Winner: Equilateral, James Doyle, Charles Hills.

8.15pm Al Bastakiya Trial Conditions $100,000 (D) 1.900m

Winner Laser Show, Kevin Stott, Saeed bin Suroor.

8.50pm Al Fahidi Fort Group Two $250,000 (T) 1,400m

Winner Glorious Journey, James Doyle, Charlie Appleby.

9.25pm Handicap $135,000 (D) 2,000m

Winner George Villiers, Tadhg O’Shea, Satish Seemar.

DUBAI CARNIVAL RESULTS

6.30pm Handicap US$135,000 (Turf) 2,410m

Winner Dubai Future, Harry Bentley (jockey), Saeed bin Suroor (trainer).

7.05pm UAE 1000 Guineas Listed $250,000 (Dirt) 1,600m

Winner Dubai Love, Patrick Cosgrave, Saeed bin Suroor.

7.40pm Dubai Dash Listed $175,000 (T) 1,000m

Winner: Equilateral, James Doyle, Charles Hills.

8.15pm Al Bastakiya Trial Conditions $100,000 (D) 1.900m

Winner Laser Show, Kevin Stott, Saeed bin Suroor.

8.50pm Al Fahidi Fort Group Two $250,000 (T) 1,400m

Winner Glorious Journey, James Doyle, Charlie Appleby.

9.25pm Handicap $135,000 (D) 2,000m

Winner George Villiers, Tadhg O’Shea, Satish Seemar.

DUBAI CARNIVAL RESULTS

6.30pm Handicap US$135,000 (Turf) 2,410m

Winner Dubai Future, Harry Bentley (jockey), Saeed bin Suroor (trainer).

7.05pm UAE 1000 Guineas Listed $250,000 (Dirt) 1,600m

Winner Dubai Love, Patrick Cosgrave, Saeed bin Suroor.

7.40pm Dubai Dash Listed $175,000 (T) 1,000m

Winner: Equilateral, James Doyle, Charles Hills.

8.15pm Al Bastakiya Trial Conditions $100,000 (D) 1.900m

Winner Laser Show, Kevin Stott, Saeed bin Suroor.

8.50pm Al Fahidi Fort Group Two $250,000 (T) 1,400m

Winner Glorious Journey, James Doyle, Charlie Appleby.

9.25pm Handicap $135,000 (D) 2,000m

Winner George Villiers, Tadhg O’Shea, Satish Seemar.

DUBAI CARNIVAL RESULTS

6.30pm Handicap US$135,000 (Turf) 2,410m

Winner Dubai Future, Harry Bentley (jockey), Saeed bin Suroor (trainer).

7.05pm UAE 1000 Guineas Listed $250,000 (Dirt) 1,600m

Winner Dubai Love, Patrick Cosgrave, Saeed bin Suroor.

7.40pm Dubai Dash Listed $175,000 (T) 1,000m

Winner: Equilateral, James Doyle, Charles Hills.

8.15pm Al Bastakiya Trial Conditions $100,000 (D) 1.900m

Winner Laser Show, Kevin Stott, Saeed bin Suroor.

8.50pm Al Fahidi Fort Group Two $250,000 (T) 1,400m

Winner Glorious Journey, James Doyle, Charlie Appleby.

9.25pm Handicap $135,000 (D) 2,000m

Winner George Villiers, Tadhg O’Shea, Satish Seemar.

DUBAI CARNIVAL RESULTS

6.30pm Handicap US$135,000 (Turf) 2,410m

Winner Dubai Future, Harry Bentley (jockey), Saeed bin Suroor (trainer).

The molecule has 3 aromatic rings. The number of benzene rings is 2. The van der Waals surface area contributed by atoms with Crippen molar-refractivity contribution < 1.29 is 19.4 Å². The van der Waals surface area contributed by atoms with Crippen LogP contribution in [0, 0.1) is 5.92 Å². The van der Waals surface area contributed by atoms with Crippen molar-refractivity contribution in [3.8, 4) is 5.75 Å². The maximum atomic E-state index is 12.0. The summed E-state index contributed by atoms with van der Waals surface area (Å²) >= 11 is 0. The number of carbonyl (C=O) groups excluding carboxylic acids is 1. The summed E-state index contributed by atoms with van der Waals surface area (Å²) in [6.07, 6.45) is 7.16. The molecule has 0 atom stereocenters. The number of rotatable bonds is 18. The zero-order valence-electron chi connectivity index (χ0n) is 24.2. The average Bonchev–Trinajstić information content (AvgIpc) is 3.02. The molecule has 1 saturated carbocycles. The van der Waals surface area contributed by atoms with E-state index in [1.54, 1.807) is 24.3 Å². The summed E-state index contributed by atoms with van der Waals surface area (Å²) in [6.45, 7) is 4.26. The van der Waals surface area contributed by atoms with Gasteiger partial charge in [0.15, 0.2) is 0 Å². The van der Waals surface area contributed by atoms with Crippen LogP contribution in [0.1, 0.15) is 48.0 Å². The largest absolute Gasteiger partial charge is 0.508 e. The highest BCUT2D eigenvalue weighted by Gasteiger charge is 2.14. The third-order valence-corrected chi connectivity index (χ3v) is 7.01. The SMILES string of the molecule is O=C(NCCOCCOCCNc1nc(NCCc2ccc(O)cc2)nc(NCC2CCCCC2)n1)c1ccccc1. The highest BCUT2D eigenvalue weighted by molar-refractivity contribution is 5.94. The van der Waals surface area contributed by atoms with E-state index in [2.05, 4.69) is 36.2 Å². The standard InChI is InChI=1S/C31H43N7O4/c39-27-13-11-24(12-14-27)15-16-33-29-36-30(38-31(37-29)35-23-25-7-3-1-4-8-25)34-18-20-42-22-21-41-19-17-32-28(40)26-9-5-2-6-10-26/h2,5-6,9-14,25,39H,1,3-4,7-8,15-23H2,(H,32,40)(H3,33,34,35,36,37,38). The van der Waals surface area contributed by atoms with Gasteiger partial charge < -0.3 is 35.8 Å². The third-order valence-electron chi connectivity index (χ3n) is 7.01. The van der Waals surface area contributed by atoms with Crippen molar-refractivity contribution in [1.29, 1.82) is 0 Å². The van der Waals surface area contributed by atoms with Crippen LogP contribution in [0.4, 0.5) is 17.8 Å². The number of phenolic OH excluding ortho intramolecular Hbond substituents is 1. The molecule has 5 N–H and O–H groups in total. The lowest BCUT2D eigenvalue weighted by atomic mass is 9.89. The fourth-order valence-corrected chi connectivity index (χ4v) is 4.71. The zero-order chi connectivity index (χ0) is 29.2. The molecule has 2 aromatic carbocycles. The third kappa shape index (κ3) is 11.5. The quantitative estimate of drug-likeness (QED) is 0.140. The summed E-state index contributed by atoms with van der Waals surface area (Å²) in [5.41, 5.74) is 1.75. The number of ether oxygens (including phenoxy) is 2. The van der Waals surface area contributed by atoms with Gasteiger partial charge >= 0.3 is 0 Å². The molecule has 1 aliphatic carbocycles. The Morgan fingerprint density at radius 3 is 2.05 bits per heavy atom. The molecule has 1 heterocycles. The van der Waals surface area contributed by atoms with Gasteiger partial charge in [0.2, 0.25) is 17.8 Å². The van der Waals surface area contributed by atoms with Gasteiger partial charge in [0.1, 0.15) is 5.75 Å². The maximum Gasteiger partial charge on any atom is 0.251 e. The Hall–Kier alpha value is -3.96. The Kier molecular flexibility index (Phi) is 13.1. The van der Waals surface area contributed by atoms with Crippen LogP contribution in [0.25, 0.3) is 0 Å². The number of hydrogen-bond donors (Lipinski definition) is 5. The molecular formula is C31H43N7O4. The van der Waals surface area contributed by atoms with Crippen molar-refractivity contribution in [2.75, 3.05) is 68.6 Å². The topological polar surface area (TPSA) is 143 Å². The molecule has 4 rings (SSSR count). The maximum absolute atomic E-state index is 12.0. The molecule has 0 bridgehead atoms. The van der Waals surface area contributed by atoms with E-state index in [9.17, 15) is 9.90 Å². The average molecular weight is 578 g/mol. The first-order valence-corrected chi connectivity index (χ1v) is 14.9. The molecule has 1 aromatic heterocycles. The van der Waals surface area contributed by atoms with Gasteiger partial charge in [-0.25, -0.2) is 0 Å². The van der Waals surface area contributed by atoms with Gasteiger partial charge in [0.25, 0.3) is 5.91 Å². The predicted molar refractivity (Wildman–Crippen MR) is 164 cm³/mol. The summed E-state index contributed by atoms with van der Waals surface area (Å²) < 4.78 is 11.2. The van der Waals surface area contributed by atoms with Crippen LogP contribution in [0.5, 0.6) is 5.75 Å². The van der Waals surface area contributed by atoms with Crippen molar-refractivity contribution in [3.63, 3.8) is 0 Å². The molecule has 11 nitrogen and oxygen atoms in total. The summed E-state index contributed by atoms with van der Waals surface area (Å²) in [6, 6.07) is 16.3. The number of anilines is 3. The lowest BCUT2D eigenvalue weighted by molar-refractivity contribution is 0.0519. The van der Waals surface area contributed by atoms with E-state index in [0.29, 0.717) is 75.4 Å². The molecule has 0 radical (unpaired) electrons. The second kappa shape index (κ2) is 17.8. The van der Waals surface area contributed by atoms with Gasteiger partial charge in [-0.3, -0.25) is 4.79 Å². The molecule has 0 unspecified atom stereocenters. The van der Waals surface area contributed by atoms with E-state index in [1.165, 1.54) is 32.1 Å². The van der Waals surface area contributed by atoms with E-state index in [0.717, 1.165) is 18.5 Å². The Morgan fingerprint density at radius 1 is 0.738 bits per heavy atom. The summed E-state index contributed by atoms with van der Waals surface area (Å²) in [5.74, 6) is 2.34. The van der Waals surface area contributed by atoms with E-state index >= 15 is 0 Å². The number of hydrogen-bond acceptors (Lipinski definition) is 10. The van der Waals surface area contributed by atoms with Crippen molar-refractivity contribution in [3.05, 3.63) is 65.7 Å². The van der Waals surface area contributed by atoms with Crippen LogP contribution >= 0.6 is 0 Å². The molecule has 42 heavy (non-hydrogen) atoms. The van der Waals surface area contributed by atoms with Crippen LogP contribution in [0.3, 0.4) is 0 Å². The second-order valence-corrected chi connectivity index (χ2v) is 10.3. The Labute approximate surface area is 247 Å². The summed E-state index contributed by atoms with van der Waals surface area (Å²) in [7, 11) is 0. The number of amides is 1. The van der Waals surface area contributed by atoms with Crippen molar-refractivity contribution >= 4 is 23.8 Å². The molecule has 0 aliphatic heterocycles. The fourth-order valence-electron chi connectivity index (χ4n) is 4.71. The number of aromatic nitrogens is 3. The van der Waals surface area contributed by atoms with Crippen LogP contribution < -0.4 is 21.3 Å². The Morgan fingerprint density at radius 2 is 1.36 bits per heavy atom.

7.05pm UAE 1000 Guineas Listed $250,000 (Dirt) 1,600m

Winner Dubai Love, Patrick Cosgrave, Saeed bin Suroor.

7.40pm Dubai Dash Listed $175,000 (T) 1,000m

Winner: Equilateral, James Doyle, Charles Hills.

8.15pm Al Bastakiya Trial Conditions $100,000 (D) 1.900m

Winner Laser Show, Kevin Stott, Saeed bin Suroor.

8.50pm Al Fahidi Fort Group Two $250,000 (T) 1,400m

Winner Glorious Journey, James Doyle, Charlie Appleby.

9.25pm Handicap $135,000 (D) 2,000m

Winner George Villiers, Tadhg O’Shea, Satish Seemar.

DUBAI CARNIVAL RESULTS

6.30pm Handicap US$135,000 (Turf) 2,410m

Winner Dubai Future, Harry Bentley (jockey), Saeed bin Suroor (trainer).

7.05pm UAE 1000 Guineas Listed $250,000 (Dirt) 1,600m

Winner Dubai Love, Patrick Cosgrave, Saeed bin Suroor.

7.40pm Dubai Dash Listed $175,000 (T) 1,000m

Winner: Equilateral, James Doyle, Charles Hills.

8.15pm Al Bastakiya Trial Conditions $100,000 (D) 1.900m

Winner Laser Show, Kevin Stott, Saeed bin Suroor.

8.50pm Al Fahidi Fort Group Two $250,000 (T) 1,400m

Winner Glorious Journey, James Doyle, Charlie Appleby.

9.25pm Handicap $135,000 (D) 2,000m

Winner George Villiers, Tadhg O’Shea, Satish Seemar.

DUBAI CARNIVAL RESULTS

6.30pm Handicap US$135,000 (Turf) 2,410m

Winner Dubai Future, Harry Bentley (jockey), Saeed bin Suroor (trainer).

7.05pm UAE 1000 Guineas Listed $250,000 (Dirt) 1,600m

Winner Dubai Love, Patrick Cosgrave, Saeed bin Suroor.

7.40pm Dubai Dash Listed $175,000 (T) 1,000m

Winner: Equilateral, James Doyle, Charles Hills.

8.15pm Al Bastakiya Trial Conditions $100,000 (D) 1.900m

Winner Laser Show, Kevin Stott, Saeed bin Suroor.

8.50pm Al Fahidi Fort Group Two $250,000 (T) 1,400m

Winner Glorious Journey, James Doyle, Charlie Appleby.

9.25pm Handicap $135,000 (D) 2,000m

Winner George Villiers, Tadhg O’Shea, Satish Seemar.

DUBAI CARNIVAL RESULTS

6.30pm Handicap US$135,000 (Turf) 2,410m

Winner Dubai Future, Harry Bentley (jockey), Saeed bin Suroor (trainer).

7.05pm UAE 1000 Guineas Listed $250,000 (Dirt) 1,600m

Winner Dubai Love, Patrick Cosgrave, Saeed bin Suroor.

7.40pm Dubai Dash Listed $175,000 (T) 1,000m

Winner: Equilateral, James Doyle, Charles Hills.

8.15pm Al Bastakiya Trial Conditions $100,000 (D) 1.900m

Winner Laser Show, Kevin Stott, Saeed bin Suroor.

8.50pm Al Fahidi Fort Group Two $250,000 (T) 1,400m

Winner Glorious Journey, James Doyle, Charlie Appleby.

9.25pm Handicap $135,000 (D) 2,000m

Winner George Villiers, Tadhg O’Shea, Satish Seemar.

DUBAI CARNIVAL RESULTS

6.30pm Handicap US$135,000 (Turf) 2,410m

Winner Dubai Future, Harry Bentley (jockey), Saeed bin Suroor (trainer).

7.05pm UAE 1000 Guineas Listed $250,000 (Dirt) 1,600m

Winner Dubai Love, Patrick Cosgrave, Saeed bin Suroor.

7.40pm Dubai Dash Listed $175,000 (T) 1,000m

Winner: Equilateral, James Doyle, Charles Hills.

8.15pm Al Bastakiya Trial Conditions $100,000 (D) 1.900m

Winner Laser Show, Kevin Stott, Saeed bin Suroor.

8.50pm Al Fahidi Fort Group Two $250,000 (T) 1,400m